Should it matter if Doc happens to be a good person and a swell dinner companion? Sure, if he’s a friend or family member. But what if he’s coaching your favorite team and you don’t know him from a hole in the wall? What then? Should it bother you that the team won half as many games as it did two seasons ago? Or that we haven’t been able to defend a high screen since Eric Williams was still alive? Or that we’re consistently sloppy on both ends of the court? Or that opponents routinely shoot 50 percent or better no matter who’s out there?

Seems like all of that can be applied to Pitt and Rhoads running the defense. In his time at Pitt, the fundamentals — player positioning, tackling, footwork — have been bad. The defensive schemes don’t change regardless of their failures. Regardless of the personnel. Rhoads is the DC. As a top assistant, he’s supposed to be helping recruit the players for the team. As the DC, he is supposed to know the players on the defense as well as anybody and how to use them. Yet, there are no consequences.

I see it. All the other fans see it. Even the media acknowledges it, insofar as the defense is bad. Yet it is not Rhoads’ fault.

It’s bad attitudes on the team, a lack of leadership, poor talent, Walt Harris’ fault. Always something else.
Wannstedt’s support of Rhoads has had me baffled. I figured he got to stay because Rhoads was popular with the Athletic Director and Chancellor Nordenberg — not to mention the fact that he was one of the few assistants with a well-compensated contract — but that he now gets into year 3 under Wannstedt has been an ongoing search for the “why”. It leads to theories and trying to figure out why. Maybe it leads to the crazies, but I’m a little scared as I consider the following scenario.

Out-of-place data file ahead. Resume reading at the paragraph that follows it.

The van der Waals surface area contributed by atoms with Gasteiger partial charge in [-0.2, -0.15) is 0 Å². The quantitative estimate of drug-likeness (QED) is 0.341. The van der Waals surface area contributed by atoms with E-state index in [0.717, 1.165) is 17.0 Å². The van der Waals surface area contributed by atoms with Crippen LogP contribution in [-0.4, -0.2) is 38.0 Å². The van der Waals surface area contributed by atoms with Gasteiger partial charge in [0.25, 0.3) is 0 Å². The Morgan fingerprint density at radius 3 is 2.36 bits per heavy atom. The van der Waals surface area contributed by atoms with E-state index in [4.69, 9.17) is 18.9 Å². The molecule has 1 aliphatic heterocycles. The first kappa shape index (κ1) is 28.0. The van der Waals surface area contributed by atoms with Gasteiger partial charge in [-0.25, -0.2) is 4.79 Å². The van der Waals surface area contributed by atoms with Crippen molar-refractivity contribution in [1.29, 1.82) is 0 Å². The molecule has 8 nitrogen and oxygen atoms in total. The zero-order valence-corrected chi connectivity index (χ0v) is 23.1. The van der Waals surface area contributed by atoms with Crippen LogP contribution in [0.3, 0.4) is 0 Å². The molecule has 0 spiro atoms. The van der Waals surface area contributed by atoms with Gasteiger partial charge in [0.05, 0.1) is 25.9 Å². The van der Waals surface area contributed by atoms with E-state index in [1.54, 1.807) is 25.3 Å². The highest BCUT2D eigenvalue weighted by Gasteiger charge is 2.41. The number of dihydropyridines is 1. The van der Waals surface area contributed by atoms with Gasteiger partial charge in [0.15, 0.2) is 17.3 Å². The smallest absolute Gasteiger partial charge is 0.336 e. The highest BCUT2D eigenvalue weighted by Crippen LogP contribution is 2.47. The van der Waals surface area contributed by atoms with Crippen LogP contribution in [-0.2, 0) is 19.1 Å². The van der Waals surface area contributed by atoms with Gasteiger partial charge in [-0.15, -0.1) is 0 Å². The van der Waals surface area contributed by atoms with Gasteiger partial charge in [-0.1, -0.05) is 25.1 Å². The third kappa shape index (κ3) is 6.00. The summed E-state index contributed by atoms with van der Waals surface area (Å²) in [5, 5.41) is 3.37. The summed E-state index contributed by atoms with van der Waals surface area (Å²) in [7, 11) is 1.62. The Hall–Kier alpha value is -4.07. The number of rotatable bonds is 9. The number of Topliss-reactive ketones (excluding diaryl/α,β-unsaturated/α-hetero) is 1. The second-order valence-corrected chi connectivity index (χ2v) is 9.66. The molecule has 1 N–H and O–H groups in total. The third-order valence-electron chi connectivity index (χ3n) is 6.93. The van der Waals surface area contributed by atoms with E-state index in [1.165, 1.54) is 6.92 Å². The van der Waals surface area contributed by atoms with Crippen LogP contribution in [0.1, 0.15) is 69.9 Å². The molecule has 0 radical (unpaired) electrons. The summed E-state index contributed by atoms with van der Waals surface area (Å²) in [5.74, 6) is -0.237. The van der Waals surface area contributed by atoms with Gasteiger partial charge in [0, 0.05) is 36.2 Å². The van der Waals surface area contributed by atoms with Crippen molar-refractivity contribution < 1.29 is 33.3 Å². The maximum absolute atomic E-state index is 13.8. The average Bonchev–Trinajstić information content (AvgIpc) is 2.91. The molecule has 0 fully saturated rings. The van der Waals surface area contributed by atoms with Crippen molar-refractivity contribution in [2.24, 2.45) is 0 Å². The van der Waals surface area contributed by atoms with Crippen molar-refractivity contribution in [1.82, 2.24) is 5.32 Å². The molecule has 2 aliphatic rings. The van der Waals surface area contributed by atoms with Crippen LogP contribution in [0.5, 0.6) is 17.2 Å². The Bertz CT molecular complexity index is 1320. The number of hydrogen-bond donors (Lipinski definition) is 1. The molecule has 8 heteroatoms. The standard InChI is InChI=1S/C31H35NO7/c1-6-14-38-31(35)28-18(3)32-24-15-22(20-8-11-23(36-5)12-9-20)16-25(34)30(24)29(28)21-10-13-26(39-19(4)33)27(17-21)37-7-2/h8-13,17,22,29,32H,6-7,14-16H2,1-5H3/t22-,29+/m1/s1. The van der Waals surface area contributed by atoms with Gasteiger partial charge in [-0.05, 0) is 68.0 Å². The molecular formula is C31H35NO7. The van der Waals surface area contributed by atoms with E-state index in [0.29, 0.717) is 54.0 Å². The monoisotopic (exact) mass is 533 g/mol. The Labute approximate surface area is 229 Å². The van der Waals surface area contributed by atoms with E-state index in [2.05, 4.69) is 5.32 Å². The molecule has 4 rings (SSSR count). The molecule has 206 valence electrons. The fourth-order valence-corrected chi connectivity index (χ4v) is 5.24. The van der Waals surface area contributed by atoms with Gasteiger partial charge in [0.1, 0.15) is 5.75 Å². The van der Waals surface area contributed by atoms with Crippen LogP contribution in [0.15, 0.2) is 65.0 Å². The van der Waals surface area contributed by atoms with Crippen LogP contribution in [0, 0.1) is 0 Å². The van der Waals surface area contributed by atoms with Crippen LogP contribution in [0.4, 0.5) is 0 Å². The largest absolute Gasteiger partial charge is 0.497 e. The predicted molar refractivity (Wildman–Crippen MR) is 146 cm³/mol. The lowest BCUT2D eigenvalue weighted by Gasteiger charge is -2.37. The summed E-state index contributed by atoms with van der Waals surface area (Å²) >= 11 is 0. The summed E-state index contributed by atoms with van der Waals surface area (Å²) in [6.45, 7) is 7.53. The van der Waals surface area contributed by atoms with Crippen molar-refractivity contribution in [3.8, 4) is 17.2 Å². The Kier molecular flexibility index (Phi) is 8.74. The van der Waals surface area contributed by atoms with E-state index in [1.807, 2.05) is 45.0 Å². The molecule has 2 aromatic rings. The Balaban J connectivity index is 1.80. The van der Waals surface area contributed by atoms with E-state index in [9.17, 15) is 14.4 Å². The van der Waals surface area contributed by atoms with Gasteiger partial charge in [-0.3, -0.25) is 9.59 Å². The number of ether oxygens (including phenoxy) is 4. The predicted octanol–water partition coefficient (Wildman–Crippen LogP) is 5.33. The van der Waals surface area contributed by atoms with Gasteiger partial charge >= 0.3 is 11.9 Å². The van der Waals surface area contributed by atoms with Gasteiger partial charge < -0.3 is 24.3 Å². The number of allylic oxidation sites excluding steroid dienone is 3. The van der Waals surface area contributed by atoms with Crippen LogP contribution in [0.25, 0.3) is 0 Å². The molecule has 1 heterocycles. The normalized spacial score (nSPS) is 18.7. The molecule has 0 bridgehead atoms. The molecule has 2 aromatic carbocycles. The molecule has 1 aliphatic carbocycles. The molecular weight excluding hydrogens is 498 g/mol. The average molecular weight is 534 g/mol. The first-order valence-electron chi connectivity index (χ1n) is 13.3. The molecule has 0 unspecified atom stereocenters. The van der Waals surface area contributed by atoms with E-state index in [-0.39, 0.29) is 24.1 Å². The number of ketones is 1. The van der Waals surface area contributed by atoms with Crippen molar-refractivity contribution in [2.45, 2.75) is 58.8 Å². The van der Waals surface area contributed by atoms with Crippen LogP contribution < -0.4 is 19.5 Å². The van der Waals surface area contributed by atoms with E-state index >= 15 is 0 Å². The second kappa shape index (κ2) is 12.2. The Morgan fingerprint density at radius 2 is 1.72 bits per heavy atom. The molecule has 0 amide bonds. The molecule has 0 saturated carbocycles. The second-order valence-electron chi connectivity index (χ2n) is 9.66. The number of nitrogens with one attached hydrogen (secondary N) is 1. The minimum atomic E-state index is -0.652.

You have a coach who looked good at first with someone else’s talent. Sure, things failed at key points, but the expectations are there.

As time goes on, though, things get worse. The talent is slipping. Yet, because, the guy is so engaging and likable the press and media stay positive and supportive of him. As do the people in charge. The fans who only see and care about what is happening on the field, however, are not so positive. They see a defense getting worse and worse and no one holding the DC responsible — or at least asking questions. Instead they are fed a litany of excuses for the DC. The excuses fail. Feeding instead: further frustration and anger.

Finally, it reaches a point, where even the press can’t excuse it any longer as the problems are so obvious and it all comes down to the coach. Then they have to go after him. And do. Almost with a vengeance and with gusto out of embarrassment that they helped prop him up and undermine their own credibility. In fact, the mocking and invoking his name as a punchline goes on for years after he is gone.

We haven’t reached the “finally” stage — yet.

Now think about Coach Wannstedt’s tenures in the NFL at Chicago and Miami as Head Coach. There is a disturbing parallel. It has me concerned that Wannstedt sees much of himself in Rhoads in that way, and is trying to help/protect him. Even as Rhoads’ tenure as DC continues towards the same outcome.

It’s just a theory, but when it comes to explaining how a DC can survive a steady 8-year slide and be under his second head coach, theories are about the only thing out there.